Anti-Semitic abuse at record high, says charity

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Protesters rally against anti-semitismImage source, Getty Images
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Protesters rally against anti-semitism

The number of anti-Semitic hate incidents recorded in the UK has reached a record high, Jewish charity the Community Security Trust says.

It recorded 1,805 anti-Semitic incidents last year, an increase of 7% on 2018's findings.

The charity, which also offers support to those affected, said there was a spike in online abuse.

Home Secretary Priti Patel said the figures were "appalling" and promised to do more "to tackle anti-Semitism."

She pledged to push for "greater collaboration, both across government, policing, the courts and community groups, to remove this shameful stain on our society".

Last year was the fourth year in a row in which a record number of hate inspired episodes were recorded.

Last month saw the commemoration of the 75th anniversary of the liberation of Auschwitz death camp.

Image source, Getty Images
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Protest against antisemitism in the Labour Party

Of the 1,805 incidents reported to the trust last year, 697 occurred online, an increase of 82% on 2018.

There was also a significant increase in the number of violent anti-Semitic assaults, which rose by 25%.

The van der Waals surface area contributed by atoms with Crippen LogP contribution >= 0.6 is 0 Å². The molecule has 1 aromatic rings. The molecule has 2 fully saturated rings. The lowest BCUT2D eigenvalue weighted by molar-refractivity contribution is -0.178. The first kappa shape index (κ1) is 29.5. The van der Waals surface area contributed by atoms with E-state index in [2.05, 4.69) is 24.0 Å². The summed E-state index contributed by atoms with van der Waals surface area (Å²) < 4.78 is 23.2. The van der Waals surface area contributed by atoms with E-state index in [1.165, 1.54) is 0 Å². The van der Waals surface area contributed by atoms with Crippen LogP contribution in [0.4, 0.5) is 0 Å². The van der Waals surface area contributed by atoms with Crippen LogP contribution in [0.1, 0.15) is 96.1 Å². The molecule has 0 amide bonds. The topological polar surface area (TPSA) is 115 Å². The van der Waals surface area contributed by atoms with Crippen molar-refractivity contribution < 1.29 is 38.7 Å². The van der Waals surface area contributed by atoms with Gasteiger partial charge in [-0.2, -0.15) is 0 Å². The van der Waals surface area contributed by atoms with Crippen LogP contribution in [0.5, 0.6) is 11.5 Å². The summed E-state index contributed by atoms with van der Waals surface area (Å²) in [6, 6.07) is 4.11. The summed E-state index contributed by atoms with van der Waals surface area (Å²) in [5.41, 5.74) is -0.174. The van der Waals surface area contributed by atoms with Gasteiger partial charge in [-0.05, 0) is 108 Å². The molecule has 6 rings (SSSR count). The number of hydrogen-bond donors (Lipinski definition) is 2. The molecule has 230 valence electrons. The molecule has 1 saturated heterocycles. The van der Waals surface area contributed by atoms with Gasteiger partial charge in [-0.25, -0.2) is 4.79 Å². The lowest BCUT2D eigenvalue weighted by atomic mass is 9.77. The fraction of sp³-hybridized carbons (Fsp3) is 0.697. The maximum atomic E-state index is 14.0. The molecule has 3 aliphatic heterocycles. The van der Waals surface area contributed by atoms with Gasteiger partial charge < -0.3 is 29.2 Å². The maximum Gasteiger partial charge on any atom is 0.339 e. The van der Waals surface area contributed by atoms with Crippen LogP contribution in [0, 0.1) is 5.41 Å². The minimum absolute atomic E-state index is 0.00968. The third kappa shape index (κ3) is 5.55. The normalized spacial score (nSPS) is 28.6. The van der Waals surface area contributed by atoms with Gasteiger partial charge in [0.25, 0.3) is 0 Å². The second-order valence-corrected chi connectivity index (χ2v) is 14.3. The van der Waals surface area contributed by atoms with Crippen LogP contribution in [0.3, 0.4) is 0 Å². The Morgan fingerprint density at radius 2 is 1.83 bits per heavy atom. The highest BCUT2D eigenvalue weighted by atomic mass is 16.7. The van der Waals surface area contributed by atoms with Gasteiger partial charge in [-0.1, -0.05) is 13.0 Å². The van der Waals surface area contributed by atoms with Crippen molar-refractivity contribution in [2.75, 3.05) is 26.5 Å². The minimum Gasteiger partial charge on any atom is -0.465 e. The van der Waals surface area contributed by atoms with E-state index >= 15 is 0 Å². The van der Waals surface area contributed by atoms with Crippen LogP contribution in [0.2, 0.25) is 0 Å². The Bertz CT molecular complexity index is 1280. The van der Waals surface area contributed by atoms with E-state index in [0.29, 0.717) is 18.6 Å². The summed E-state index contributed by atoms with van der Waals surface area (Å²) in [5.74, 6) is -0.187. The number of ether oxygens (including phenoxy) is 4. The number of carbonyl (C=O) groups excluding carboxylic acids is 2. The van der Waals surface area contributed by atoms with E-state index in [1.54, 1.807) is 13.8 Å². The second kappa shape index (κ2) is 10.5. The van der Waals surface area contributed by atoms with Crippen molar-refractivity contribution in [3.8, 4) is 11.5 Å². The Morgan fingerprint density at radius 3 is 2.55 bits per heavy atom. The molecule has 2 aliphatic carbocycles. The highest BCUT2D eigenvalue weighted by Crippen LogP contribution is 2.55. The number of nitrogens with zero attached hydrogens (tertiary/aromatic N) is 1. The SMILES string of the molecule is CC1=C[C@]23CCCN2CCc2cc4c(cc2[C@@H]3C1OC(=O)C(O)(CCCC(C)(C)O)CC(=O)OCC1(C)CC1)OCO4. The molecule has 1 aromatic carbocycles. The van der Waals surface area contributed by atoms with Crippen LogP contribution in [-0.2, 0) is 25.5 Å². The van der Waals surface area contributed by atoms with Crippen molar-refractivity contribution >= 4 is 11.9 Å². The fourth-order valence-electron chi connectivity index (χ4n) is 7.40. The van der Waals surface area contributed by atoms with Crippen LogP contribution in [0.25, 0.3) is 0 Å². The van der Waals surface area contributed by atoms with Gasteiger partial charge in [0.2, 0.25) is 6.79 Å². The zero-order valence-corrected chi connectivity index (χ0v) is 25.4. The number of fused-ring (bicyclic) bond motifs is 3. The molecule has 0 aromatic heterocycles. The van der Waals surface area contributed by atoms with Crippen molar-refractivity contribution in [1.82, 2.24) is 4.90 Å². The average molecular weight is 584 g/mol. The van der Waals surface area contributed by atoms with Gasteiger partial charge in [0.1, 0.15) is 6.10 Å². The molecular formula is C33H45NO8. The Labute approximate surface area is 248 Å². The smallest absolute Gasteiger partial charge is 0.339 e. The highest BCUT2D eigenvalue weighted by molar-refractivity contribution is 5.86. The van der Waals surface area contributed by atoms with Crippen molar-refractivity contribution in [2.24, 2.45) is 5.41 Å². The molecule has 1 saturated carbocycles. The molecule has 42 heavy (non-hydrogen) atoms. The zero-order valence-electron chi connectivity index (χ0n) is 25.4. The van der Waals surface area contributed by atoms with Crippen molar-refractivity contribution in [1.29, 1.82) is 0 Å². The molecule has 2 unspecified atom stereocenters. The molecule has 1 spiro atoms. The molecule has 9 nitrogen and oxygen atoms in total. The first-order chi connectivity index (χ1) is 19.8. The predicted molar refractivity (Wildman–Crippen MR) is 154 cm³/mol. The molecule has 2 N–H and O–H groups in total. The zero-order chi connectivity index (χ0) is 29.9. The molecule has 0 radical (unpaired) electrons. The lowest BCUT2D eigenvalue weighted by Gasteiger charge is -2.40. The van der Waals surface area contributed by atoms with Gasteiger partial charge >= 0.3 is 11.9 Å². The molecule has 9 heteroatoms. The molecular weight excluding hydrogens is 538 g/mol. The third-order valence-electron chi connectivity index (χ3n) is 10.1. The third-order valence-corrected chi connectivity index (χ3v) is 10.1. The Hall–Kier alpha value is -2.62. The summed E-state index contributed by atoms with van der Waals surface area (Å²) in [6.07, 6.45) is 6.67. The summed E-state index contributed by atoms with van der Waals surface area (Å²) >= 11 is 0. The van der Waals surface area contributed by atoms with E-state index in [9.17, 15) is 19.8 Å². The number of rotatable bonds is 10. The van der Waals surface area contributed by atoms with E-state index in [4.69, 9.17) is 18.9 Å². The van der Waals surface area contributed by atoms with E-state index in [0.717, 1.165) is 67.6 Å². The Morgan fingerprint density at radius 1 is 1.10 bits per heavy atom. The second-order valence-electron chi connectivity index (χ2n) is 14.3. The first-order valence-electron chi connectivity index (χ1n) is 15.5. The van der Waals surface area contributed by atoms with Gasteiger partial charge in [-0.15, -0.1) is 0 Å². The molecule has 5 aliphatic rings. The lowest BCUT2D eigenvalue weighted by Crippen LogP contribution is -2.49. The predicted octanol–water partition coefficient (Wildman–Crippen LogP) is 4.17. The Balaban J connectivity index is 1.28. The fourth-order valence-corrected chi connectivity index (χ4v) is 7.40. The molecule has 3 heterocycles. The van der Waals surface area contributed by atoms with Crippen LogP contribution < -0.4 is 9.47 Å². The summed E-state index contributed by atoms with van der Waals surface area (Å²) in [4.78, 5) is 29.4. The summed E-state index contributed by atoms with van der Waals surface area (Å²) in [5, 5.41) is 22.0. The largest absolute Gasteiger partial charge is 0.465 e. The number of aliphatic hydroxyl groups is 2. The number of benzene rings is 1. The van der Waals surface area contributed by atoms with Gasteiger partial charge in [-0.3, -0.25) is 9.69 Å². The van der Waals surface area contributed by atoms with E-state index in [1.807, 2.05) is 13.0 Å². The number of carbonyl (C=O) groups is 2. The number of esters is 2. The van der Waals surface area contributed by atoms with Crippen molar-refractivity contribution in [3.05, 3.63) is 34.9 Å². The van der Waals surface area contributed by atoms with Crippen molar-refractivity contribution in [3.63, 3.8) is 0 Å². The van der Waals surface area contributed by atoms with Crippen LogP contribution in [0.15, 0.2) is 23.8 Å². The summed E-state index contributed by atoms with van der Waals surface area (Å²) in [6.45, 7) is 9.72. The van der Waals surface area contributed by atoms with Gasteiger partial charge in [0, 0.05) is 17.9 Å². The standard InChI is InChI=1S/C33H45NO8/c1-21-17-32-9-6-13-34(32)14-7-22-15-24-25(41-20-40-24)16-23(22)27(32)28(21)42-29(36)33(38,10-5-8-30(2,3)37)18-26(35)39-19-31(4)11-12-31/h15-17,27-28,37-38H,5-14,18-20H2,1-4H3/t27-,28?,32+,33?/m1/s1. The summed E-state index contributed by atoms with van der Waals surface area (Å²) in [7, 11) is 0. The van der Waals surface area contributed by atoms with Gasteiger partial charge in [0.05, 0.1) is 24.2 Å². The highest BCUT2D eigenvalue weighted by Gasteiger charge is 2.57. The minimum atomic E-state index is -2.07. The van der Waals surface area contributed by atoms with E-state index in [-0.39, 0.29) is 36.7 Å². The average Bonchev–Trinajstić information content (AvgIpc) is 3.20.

Almost two thirds of attacks occurred in Greater London (947) and Greater Manchester (223), which are home to the two largest Jewish communities in the UK.

The London Borough of Barnet, which has the largest Jewish population of any UK borough, reported the highest number of incidents, amounting to 18% of the national total.

The trust's chief executive, David Delew, said it was "no surprise" that recorded incidents had reached another high and argued that it was clear "social media and mainstream politics are places where anti-Semitism and racism need to be driven out, if things are to improve in the future".

The trust said that the highest number of reported incidents occurred in February and December and coincided with periods where alleged anti-Semitism within the Labour Party was the subject of sustained discussion and activity.

February 2019 saw the defection of several Labour MPs to the newly formed Independent Group, some of whom cited anger over the party's response to allegations of anti-Semitism as their reasons for leaving.

Similarly, December saw an intense focus on the issue of anti-Semitism during the general election campaign.

In total, the trust recorded 224 incidents which were related to the Labour Party. This represented an increase from the 148 incidents of this kind in 2018.

Image caption,
Labour leader Jeremy Corbyn received heavy criticism for his handling of anti-Semitism allegations within his party

Responding to the report, Louise Haigh, vice-chair of the All-Party Parliamentary Group Against Antisemitism, said that the data made for "depressing reading".

"It is shameful the Jewish community has been subjected to another year of racist abuse. We are beyond a stage of saying that more has to be done. We require immediate action."

She said she would work with colleagues and the trust to identify what more could be done.

The national policing lead for hate crime, Deputy Chief Constable Mark Hamilton, said there were still "far too many people who act illegally, fuelled by global events, divisions in our society or historical bigotries".